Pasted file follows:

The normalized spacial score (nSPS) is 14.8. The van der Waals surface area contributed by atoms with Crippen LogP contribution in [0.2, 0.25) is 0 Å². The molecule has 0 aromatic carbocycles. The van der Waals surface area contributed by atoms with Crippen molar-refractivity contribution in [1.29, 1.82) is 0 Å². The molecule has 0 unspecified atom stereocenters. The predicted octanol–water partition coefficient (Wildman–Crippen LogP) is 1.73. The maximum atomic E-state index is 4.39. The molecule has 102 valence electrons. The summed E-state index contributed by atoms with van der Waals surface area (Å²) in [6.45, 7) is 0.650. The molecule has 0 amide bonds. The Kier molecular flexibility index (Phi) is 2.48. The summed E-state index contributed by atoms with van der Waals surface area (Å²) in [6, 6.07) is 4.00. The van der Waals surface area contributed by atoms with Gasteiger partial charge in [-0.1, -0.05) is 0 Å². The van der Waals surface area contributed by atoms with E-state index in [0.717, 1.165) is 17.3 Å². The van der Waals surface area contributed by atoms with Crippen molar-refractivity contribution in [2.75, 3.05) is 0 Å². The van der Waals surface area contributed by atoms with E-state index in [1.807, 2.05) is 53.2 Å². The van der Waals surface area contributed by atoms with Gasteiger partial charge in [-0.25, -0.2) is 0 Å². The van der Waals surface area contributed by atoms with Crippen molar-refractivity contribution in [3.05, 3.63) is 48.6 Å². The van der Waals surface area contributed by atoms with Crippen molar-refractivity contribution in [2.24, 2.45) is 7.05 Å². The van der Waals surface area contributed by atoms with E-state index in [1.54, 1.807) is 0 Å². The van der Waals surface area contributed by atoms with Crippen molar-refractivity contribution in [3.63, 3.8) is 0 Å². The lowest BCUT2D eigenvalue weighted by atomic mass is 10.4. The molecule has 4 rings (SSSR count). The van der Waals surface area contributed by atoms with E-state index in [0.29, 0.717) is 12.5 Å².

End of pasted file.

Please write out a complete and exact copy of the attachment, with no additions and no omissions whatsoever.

The normalized spacial score (nSPS) is 14.8. The van der Waals surface area contributed by atoms with Crippen LogP contribution in [0.2, 0.25) is 0 Å². The molecule has 0 aromatic carbocycles. The van der Waals surface area contributed by atoms with Crippen molar-refractivity contribution in [1.29, 1.82) is 0 Å². The molecule has 0 unspecified atom stereocenters. The predicted octanol–water partition coefficient (Wildman–Crippen LogP) is 1.73. The maximum atomic E-state index is 4.39. The molecule has 102 valence electrons. The summed E-state index contributed by atoms with van der Waals surface area (Å²) in [6.45, 7) is 0.650. The molecule has 0 amide bonds. The Kier molecular flexibility index (Phi) is 2.48. The summed E-state index contributed by atoms with van der Waals surface area (Å²) in [6, 6.07) is 4.00. The van der Waals surface area contributed by atoms with Gasteiger partial charge in [-0.1, -0.05) is 0 Å². The van der Waals surface area contributed by atoms with E-state index in [0.717, 1.165) is 17.3 Å². The van der Waals surface area contributed by atoms with Crippen molar-refractivity contribution in [2.75, 3.05) is 0 Å². The van der Waals surface area contributed by atoms with E-state index in [1.807, 2.05) is 53.2 Å². The van der Waals surface area contributed by atoms with Gasteiger partial charge in [-0.25, -0.2) is 0 Å². The van der Waals surface area contributed by atoms with Crippen molar-refractivity contribution in [3.05, 3.63) is 48.6 Å². The van der Waals surface area contributed by atoms with Crippen molar-refractivity contribution in [2.24, 2.45) is 7.05 Å². The van der Waals surface area contributed by atoms with E-state index in [1.54, 1.807) is 0 Å². The van der Waals surface area contributed by atoms with Crippen molar-refractivity contribution in [3.63, 3.8) is 0 Å². The lowest BCUT2D eigenvalue weighted by atomic mass is 10.4. The molecule has 4 rings (SSSR count). The van der Waals surface area contributed by atoms with E-state index in [0.29, 0.717) is 12.5 Å².